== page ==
The following morning, after breakfast, we followed the main river into the canyon it dissected. The trail led us on one side of the gorge, a much more difficult path than the hike down to the waterfall. The diversity of plants growing on the side walls was astonishing. A wide variety of cacti and agave clenched for dear life between the rocks, and at the very top, different types of palm trees and plants looked down on us as we tried to advance as much as we could. After a while, the complicated rocky trail proved we needed better gear and more experience, so we decided to turn back towards the village.

Photo: Rebecca Bailey

As we exited the canyon, our guide pointed out another marvel to see: La Gruta, the cavern. We decided it was worth taking a look and began to climb down its muddy slopes. This cave digs deep into the mountain and hides a natural water source, which feeds into the existing river. The source was too deep to reach but could be heard very clearly. It was then I realised this was the spot the Mixtec legend was referring to: the spring from which life was created. It was a magnificent feeling.

We finished the trip with a lovely dinner in the town’s main hall at the tour office. Once again, our succulent meal was prepared by local cooks; a gracious black bean soup with such a flavour that you could taste the soil it was grown in; warm, hearty tortillas of heirloom corn; and a chunk of queso fresco to marry them both, melting like a sweet and sour cream in our mouths. We exchanged personal notes on our adventures in the land of the Mixtecos, laughing and feasting into the night. The trip to Apoala was truly a source of inspiration and introspection. The surrounding natural beauty of the place, coupled with the ingenuity and warmth of its people, makes for an unforgettable experience. I am eager to go back and visit, and with luck (and a low tide!) I hope to witness in person that source within the cave that gives life to this Garden of Eden and to an entire civilisation.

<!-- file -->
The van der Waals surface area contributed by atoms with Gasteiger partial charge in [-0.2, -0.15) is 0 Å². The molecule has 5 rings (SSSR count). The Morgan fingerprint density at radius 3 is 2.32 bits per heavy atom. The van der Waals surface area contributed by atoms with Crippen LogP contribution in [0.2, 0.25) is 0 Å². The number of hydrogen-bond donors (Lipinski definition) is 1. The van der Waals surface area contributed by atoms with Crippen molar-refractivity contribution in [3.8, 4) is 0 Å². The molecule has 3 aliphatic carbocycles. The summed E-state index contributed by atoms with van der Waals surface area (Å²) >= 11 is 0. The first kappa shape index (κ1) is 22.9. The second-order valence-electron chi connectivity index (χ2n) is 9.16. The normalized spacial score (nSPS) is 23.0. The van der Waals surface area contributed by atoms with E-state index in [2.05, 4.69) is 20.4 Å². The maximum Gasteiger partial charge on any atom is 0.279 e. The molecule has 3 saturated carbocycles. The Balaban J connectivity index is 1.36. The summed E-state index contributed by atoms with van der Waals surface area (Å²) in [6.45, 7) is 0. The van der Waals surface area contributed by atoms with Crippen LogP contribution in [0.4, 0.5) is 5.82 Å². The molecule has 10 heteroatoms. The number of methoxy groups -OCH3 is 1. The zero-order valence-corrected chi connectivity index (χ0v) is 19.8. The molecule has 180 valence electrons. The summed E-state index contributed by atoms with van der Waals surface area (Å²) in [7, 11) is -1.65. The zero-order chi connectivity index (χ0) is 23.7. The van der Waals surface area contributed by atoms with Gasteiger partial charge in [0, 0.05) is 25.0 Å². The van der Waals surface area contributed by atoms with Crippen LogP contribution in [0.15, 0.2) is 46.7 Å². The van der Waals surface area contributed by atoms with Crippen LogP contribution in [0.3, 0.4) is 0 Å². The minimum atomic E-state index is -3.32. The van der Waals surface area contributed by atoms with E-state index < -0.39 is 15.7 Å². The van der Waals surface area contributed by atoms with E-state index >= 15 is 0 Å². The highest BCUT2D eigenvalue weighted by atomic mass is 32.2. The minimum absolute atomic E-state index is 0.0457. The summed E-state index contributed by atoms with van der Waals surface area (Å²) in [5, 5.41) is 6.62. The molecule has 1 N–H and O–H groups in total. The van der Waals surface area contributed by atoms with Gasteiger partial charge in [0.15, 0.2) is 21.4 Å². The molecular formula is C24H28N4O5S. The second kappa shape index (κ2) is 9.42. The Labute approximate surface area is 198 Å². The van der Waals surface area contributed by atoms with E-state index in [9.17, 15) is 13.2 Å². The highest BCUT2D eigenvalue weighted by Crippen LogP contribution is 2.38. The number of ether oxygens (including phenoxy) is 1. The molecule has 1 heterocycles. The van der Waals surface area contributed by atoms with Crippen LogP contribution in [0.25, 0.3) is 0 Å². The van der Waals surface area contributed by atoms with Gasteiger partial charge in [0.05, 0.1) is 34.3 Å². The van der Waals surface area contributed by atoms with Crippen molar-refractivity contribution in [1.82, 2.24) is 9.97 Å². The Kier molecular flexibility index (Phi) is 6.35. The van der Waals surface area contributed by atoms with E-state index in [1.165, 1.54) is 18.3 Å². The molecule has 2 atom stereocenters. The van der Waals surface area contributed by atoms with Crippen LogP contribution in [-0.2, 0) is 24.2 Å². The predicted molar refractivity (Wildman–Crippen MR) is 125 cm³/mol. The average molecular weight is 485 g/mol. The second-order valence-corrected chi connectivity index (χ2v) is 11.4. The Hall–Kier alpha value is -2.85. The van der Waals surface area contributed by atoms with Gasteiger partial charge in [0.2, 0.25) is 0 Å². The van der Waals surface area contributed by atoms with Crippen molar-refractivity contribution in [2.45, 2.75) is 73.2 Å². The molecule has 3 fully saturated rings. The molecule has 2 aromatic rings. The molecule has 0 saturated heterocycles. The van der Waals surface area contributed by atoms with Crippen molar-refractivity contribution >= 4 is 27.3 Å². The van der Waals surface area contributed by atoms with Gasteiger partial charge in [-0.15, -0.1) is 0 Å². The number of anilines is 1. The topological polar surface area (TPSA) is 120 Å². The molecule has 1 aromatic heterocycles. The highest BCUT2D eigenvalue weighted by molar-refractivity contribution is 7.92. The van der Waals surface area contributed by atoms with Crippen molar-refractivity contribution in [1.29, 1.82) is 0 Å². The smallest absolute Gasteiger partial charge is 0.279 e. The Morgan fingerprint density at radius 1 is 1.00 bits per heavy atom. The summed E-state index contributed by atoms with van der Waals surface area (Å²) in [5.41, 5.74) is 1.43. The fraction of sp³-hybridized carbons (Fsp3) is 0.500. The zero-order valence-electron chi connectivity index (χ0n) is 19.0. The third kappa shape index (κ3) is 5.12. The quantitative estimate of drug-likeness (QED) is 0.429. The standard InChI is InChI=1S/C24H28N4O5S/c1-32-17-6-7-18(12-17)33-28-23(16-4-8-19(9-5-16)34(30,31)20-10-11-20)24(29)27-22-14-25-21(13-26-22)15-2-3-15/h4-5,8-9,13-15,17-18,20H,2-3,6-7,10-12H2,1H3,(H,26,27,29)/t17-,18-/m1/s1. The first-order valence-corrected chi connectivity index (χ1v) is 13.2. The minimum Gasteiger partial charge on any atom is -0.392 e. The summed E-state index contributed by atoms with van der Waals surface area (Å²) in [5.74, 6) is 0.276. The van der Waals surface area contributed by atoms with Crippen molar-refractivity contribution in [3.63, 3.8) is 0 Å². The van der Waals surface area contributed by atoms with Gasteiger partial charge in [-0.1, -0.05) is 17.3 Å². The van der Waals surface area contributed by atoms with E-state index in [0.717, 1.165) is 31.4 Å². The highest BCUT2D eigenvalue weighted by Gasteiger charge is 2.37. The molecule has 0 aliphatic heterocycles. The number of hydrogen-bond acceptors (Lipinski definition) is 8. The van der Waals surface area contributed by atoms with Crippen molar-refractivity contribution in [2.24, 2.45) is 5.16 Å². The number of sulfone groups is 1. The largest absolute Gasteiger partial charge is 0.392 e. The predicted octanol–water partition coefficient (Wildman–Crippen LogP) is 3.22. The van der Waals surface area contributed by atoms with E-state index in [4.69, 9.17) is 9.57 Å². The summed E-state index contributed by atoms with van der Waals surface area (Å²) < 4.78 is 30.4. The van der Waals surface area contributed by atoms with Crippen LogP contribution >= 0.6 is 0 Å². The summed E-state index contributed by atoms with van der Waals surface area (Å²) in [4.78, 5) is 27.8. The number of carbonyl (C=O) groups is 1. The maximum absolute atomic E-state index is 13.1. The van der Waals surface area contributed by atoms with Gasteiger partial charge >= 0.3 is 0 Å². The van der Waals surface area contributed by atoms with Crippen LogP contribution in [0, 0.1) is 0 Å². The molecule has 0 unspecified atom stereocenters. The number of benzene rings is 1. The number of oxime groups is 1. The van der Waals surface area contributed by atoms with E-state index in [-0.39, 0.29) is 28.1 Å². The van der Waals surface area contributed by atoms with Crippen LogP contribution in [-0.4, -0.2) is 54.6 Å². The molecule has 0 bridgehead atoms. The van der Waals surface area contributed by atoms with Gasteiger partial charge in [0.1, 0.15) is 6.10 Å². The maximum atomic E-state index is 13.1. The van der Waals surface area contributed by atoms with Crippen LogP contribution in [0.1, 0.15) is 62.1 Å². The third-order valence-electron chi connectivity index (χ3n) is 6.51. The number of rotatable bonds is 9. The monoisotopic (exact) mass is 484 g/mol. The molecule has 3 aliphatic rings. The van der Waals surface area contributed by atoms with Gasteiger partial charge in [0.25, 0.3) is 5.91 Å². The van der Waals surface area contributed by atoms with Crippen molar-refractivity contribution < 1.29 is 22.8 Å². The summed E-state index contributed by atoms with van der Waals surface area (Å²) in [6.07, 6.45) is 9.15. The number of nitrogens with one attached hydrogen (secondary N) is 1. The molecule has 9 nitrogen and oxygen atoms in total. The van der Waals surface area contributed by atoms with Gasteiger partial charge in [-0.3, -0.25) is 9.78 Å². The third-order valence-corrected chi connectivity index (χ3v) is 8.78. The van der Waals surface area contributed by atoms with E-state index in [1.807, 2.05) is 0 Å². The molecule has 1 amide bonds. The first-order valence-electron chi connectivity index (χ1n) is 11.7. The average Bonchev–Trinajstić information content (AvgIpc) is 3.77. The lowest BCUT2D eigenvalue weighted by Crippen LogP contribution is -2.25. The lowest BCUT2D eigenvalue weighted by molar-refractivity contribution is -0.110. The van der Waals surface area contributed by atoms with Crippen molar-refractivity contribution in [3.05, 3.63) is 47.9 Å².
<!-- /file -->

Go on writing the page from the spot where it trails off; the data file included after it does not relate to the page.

Photo: Rebecca Bailey

Photo: Marie Bauer

Photo: Rebecca Bailey

Photo: Marie Bauer